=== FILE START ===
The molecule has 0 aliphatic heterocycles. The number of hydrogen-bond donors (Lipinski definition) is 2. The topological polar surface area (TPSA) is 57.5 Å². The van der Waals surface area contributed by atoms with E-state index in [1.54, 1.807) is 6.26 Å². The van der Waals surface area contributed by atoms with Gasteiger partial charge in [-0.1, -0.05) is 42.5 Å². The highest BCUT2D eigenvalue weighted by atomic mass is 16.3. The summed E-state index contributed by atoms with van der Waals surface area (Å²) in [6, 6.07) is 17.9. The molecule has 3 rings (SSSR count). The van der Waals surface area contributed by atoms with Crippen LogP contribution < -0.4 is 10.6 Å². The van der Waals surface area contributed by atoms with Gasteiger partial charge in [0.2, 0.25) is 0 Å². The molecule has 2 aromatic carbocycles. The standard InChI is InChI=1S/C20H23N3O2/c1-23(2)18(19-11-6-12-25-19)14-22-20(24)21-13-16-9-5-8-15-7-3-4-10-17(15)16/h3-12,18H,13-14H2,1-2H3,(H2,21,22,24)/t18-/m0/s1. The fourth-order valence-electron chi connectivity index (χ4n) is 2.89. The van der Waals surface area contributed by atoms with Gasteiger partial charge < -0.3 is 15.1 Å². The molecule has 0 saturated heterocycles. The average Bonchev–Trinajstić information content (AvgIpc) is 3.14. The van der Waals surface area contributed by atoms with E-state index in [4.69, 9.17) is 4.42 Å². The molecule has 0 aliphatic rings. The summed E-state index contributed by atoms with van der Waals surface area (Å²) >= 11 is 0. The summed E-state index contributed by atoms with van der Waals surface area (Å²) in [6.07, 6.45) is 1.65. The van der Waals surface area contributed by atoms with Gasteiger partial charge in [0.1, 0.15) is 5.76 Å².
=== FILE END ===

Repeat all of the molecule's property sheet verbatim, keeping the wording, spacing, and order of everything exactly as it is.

The molecule has 0 aliphatic heterocycles. The number of hydrogen-bond donors (Lipinski definition) is 2. The topological polar surface area (TPSA) is 57.5 Å². The van der Waals surface area contributed by atoms with E-state index in [1.54, 1.807) is 6.26 Å². The van der Waals surface area contributed by atoms with Gasteiger partial charge in [-0.1, -0.05) is 42.5 Å². The highest BCUT2D eigenvalue weighted by atomic mass is 16.3. The summed E-state index contributed by atoms with van der Waals surface area (Å²) in [6, 6.07) is 17.9. The molecule has 3 rings (SSSR count). The van der Waals surface area contributed by atoms with Crippen LogP contribution < -0.4 is 10.6 Å². The van der Waals surface area contributed by atoms with Gasteiger partial charge in [0.2, 0.25) is 0 Å². The molecule has 2 aromatic carbocycles. The standard InChI is InChI=1S/C20H23N3O2/c1-23(2)18(19-11-6-12-25-19)14-22-20(24)21-13-16-9-5-8-15-7-3-4-10-17(15)16/h3-12,18H,13-14H2,1-2H3,(H2,21,22,24)/t18-/m0/s1. The fourth-order valence-electron chi connectivity index (χ4n) is 2.89. The van der Waals surface area contributed by atoms with Gasteiger partial charge < -0.3 is 15.1 Å². The molecule has 0 saturated heterocycles. The average Bonchev–Trinajstić information content (AvgIpc) is 3.14. The van der Waals surface area contributed by atoms with E-state index in [4.69, 9.17) is 4.42 Å². The molecule has 0 aliphatic rings. The summed E-state index contributed by atoms with van der Waals surface area (Å²) >= 11 is 0. The summed E-state index contributed by atoms with van der Waals surface area (Å²) in [6.07, 6.45) is 1.65. The van der Waals surface area contributed by atoms with Gasteiger partial charge in [0.1, 0.15) is 5.76 Å².